A multi-agency task force is urging savers to be on the alert for pension scammers.
Organisations including the Department for Work and Pensions, the Pensions Regulator, the Financial Conduct Authority, HM Revenue & Customs and the National Crime Agency are working together to tackle the problem.
They issued the warning on 27 July and called for pension savers to protect themselves by learning to recognise the signs of a scam.
Five top tips to avoid falling victim to pensions conmen were also released as part of Citizens’ Advice Scams Awareness Month in July.
- Beware anyone calling out of the blue offering a free pensions review. The best thing to do is to hang up.
- Beware companies offering early access to pension savings. This could result in costly early exit fees and a substantial tax bill.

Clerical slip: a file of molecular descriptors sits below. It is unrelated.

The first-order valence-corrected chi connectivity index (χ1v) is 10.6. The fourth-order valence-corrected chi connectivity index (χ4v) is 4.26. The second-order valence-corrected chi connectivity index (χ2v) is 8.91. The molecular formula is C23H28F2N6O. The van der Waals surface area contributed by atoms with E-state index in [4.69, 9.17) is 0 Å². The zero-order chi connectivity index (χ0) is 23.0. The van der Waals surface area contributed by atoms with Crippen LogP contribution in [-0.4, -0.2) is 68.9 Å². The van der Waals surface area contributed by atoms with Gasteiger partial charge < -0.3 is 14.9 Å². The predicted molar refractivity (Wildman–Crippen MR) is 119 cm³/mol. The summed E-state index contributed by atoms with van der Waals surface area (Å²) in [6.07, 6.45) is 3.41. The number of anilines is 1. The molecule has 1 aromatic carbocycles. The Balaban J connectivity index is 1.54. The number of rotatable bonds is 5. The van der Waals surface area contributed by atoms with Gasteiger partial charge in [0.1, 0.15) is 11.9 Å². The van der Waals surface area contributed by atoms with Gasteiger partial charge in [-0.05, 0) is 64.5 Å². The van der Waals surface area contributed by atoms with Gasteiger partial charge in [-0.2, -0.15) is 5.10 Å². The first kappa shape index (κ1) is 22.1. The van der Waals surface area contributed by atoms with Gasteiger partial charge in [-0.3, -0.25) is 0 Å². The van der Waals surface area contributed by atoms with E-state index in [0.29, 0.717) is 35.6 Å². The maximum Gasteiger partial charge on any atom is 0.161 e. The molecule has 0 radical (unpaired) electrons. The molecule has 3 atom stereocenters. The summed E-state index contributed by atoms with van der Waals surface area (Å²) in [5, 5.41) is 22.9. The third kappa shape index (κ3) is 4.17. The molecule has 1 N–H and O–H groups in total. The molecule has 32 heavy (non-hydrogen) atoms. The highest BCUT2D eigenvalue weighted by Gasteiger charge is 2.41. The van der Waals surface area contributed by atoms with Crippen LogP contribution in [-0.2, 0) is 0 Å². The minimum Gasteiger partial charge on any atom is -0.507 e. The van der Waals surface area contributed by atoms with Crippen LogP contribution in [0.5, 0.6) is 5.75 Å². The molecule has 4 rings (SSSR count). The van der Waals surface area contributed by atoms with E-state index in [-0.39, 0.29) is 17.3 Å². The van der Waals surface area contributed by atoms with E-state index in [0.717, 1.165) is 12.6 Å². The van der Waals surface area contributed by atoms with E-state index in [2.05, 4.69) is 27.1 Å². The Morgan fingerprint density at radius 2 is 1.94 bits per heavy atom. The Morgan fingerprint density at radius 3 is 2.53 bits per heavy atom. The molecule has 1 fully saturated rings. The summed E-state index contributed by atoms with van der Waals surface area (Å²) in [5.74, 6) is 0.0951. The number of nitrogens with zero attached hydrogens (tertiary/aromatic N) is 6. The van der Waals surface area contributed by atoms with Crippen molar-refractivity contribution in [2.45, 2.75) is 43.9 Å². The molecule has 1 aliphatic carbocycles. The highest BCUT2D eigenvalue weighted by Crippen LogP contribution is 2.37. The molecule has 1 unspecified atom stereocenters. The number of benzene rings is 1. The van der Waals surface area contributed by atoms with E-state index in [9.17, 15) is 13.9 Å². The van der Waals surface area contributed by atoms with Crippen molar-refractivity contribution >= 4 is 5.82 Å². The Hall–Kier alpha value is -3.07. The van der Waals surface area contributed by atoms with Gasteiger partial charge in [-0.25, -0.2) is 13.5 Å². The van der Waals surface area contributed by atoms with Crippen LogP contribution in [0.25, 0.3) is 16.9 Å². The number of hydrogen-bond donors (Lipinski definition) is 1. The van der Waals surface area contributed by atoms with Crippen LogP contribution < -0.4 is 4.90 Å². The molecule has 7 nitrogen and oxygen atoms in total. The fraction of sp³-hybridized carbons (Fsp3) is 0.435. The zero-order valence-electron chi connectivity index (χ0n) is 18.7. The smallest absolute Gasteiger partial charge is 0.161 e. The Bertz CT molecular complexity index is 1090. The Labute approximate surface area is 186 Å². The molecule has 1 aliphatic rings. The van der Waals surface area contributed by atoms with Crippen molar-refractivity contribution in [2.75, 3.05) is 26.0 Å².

- The government website GOV.UK offers free lost pension tracing and state pension statements so be wary of companies offering these services.
- The Pensions Advisory Service offers free and impartial guidance on pensions options and spotting scammers.
- If someone promises a rate of return that sounds too good to be true, it probably is.
Gillian Guy, chief executive of Citizens Advice, said: “Fraudsters aren’t just trying to tempt people’s pension pots away with offers of pension schemes; they also try to entice people to hand over their money with big investment opportunities such as property abroad and fine wines.
“Think twice before responding to a cold call or an advert offering a free ‘pension review’, or high-return investment. If you think you’ve been targeted by a scammer, report them to the authorities.”
Recent industry estimates suggest that total money lost through pension scams is close to £1 billion.